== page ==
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As one sails from the Propontis79 up toward the eastern side of the city, there is on the left a public bath. This is called Arcadianae, and it is an ornament to Constantinople, large as the city is. 2 There this Emperor built a court (aulê) which lies p89outside the city, and it is always open to those who tarry there for promenades and to those who anchor there as they are sailing by. 3 This is flooded with light when the sun rises, and when it passes on toward the west it is pleasantly shaded. And the unruffled sea flows quietly about this court, encircling it with its stream, coming in from the Pontus like a river, so that those who are promenading can actually converse with those who are sailing by. 4 For the sea preserves its depth even though it reaches up to the very foundations of the court and so is navigable there for ships, and by reason of the deep calm which prevails it brings together those on land and those on the sea so that they can converse with each other. 5 Such, then, is the side of the court which borders on the sea, adorned by the view over it, and breathed upon by the gentle breezes which come from it. 6 Columns and marbles of surpassing beauty cover the whole of it, both the pavement and the parts above. And from these gleams an intensely brilliant white light as the rays of the sun are flashed back almost undimmed. 7 Nay more, it is adorned with great numbers of statues, some of bronze, some of polished stone, a sight worthy of a long description. One might surmise that they were the work of Pheidias the Athenian, or of the Sicyonian Lysippus or of Praxiteles. 8 There also the Empress Theodora stands upon a column, which the city in gratitude for the court dedicated to her. 9 The statue is indeed beautiful, but still inferior to the beauty of the Empress; for to express her loveliness in words or to portray it p91in a statue would be, for a mere human being, altogether impossible.c The column is purple, and it clearly declares even before one sees the statue that it bears an Empress.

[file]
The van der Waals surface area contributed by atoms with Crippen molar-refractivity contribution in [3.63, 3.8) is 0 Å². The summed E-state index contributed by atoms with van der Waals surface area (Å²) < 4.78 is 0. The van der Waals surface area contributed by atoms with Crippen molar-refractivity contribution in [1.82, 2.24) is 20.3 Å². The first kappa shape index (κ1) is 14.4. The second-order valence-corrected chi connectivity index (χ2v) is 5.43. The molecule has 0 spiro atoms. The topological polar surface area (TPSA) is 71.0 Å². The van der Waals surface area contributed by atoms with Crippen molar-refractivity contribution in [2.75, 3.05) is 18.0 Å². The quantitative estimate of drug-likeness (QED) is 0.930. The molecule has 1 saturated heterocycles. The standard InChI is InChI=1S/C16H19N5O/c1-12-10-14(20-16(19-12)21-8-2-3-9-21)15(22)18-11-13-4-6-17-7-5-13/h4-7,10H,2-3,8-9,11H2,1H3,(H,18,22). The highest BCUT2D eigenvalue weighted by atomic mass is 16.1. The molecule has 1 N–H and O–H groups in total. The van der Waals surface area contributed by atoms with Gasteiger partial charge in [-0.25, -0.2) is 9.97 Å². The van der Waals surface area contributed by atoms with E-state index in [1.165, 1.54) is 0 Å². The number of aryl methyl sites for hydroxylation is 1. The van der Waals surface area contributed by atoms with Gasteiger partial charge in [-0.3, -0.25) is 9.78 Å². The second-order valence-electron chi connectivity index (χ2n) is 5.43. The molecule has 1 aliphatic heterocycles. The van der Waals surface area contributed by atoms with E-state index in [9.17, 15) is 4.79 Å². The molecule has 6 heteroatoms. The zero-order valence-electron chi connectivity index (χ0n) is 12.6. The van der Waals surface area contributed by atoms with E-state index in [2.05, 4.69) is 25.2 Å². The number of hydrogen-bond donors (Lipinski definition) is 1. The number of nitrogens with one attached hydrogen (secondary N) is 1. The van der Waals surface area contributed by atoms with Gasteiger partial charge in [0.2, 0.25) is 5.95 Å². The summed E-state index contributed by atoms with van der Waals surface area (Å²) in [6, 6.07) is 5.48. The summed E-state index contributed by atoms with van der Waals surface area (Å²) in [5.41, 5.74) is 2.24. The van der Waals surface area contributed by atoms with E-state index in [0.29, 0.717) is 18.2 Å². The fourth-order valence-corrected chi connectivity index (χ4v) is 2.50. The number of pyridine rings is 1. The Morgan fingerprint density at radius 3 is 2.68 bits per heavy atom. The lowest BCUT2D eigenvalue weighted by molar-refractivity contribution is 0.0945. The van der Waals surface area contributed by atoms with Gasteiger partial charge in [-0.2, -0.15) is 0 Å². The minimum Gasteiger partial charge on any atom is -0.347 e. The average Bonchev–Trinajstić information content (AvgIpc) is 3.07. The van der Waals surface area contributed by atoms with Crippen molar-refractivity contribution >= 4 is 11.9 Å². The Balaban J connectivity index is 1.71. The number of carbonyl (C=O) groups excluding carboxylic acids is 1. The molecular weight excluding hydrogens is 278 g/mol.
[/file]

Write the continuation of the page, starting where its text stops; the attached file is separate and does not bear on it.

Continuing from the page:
I shall now describe the labours which were carried out here by this Emperor to ensure an abundant water-supply. In the summer season the imperial city used to suffer from scarcity of water as a general thing, though at the other seasons it enjoyed a sufficiency. Because that period always brings droughts, the springs, running less freely than at the other seasons, used to deliver through the conduits a less abundant flow of water to the city. Wherefore the Emperor devised the following plan. At the Imperial Portico,80 where the lawyers and prosecutors prepare their cases, as well as all others who are concerned with such matters, there is a certain very large court (aulê), very long, and broad in proportion, surrounded by columns (peristylos) on the four sides (tetrapleuron), not set upon a foundation of earth by those who constructed it, but built upon living rock. Four colonnaded stoas surround the court, standing one on each side. Excavating to a great depth this court and one of the stoas (that which faces toward the south), the Emperor Justinian made a suitable storage reservoir for the summer season, to contain the water which had been wasted because of its very abundance during the other seasons. For receiving this overflow of the aqueduct p93when its stream is spilling over, this cistern both furnishes a place for the water which for the moment can find no space, and provides a supply for those who need it when water becomes scarce. Thus the Emperor Justinian made provision that the people of Byzantium should not be in want of fresh water.